Since the early 1990s, antiviral agents have in many centers been administered to transplant patients prophylactically during the first 3 months in order to reduce the risk of herpesvirus disease, especially CMV disease. For CMV, prophylaxis appears to be successful (18). The question arises whether it also reduces the incidence of virus-related tumors. Prophylaxis with ganciclovir has been reported to reduce the risk of PTLD for kidney transplant patients (19). In this study we found that prophylaxis with ganciclovir in the univariate analyses was associated with increased risk of skin cancers. Although ganciclovir has been reported to cause tumors in laboratory animals, our observation was unexpected and merits further investigation; that it might have been due to the ‘no ganciclovir’ group including patients given acyclovir would seem to be ruled out by the fact that patients given either ganciclovir or acyclovir had a higher risk of skin cancer than those given neither. Acyclovir roughly halved the risk of post-HT lymphoma, and this finding is in keeping with the overall incidence of lymphoma in this study, 3.1 per 1000 person-years, having been rather less than half the 6.9 per 1000 person-years found among heart and/or lung transplantation patients in a 15-year single-center study in Melbourne, Australia, where most patients did not receive prophylactic antiviral drugs (10). Furthermore, whereas both OKT3 and ATG were associated with increased risk of all three types of neoplasia among patients who did not receive acyclovir, among patients who did receive acyclovir, induction therapy only increased the risk of noncutaneous, nonlymphoma neoplasias, and only when the induction agent was OKT3.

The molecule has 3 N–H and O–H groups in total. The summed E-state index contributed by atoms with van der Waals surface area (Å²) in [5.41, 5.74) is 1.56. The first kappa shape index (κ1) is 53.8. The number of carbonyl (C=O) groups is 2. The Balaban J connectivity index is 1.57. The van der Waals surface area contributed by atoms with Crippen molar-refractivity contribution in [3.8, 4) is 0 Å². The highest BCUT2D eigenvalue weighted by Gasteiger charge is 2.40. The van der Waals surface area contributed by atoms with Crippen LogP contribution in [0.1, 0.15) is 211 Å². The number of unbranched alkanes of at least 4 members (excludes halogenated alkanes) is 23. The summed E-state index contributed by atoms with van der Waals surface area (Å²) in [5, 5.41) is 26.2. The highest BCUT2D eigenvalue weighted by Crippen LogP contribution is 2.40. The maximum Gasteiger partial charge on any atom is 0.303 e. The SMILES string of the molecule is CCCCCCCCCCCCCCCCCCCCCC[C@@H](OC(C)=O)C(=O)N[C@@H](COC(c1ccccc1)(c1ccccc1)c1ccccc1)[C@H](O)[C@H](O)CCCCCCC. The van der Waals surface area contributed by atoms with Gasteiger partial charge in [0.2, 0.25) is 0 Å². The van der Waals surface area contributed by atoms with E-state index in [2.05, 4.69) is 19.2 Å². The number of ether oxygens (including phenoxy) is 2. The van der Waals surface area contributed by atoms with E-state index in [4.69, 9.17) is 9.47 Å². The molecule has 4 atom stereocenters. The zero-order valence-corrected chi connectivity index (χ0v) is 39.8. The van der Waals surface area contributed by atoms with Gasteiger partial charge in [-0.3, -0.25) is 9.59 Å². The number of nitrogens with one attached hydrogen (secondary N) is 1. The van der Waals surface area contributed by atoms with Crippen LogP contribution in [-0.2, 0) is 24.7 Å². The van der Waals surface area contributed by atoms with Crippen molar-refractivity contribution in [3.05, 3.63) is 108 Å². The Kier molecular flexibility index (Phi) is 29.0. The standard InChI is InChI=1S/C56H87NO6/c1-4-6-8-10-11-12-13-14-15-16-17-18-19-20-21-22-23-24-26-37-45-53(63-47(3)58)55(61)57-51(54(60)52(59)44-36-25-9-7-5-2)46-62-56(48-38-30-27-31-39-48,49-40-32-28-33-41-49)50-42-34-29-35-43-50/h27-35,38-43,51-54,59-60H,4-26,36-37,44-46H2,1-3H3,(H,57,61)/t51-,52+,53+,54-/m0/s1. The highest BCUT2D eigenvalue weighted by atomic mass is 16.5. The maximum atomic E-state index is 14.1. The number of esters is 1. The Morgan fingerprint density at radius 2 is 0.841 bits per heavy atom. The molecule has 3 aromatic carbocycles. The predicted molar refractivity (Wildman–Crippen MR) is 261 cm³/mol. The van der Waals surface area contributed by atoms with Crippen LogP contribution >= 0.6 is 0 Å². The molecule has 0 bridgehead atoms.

On the basis of the SPHTTR data, the prognosis for post-HT skin cancer is considerably more favorable than for other post-HT neoplasias, with thrice as many patients surviving for 10 years or more. The 1-year survival rate among post-HT lymphoma patients in Spain has been about the same as in Opelz et al.'s study (9), 50%, but the medium-term survival rate has been somewhat lower.

In conclusion, the incidence of post-HT neoplasias since the initiation of HTs in Spain has been about 19 per 1000 person-years during the first year post-HT and has increased with time post-HT thereafter. About 50% of post-HT tumors have been cutaneous, and only 10% lymphomatous; cutaneous tumors have had much the best prognosis. Induction therapy other than with IL2R-blockers has in general significantly increased the risk of neoplasia except when acyclovir (or in the case of lymphomas, ganciclovir) has been administered prophylactically during the first 3 months post-HT. In particular, prophylactic administration of acyclovir roughly halved the risk of lymphoma, regardless of other therapies.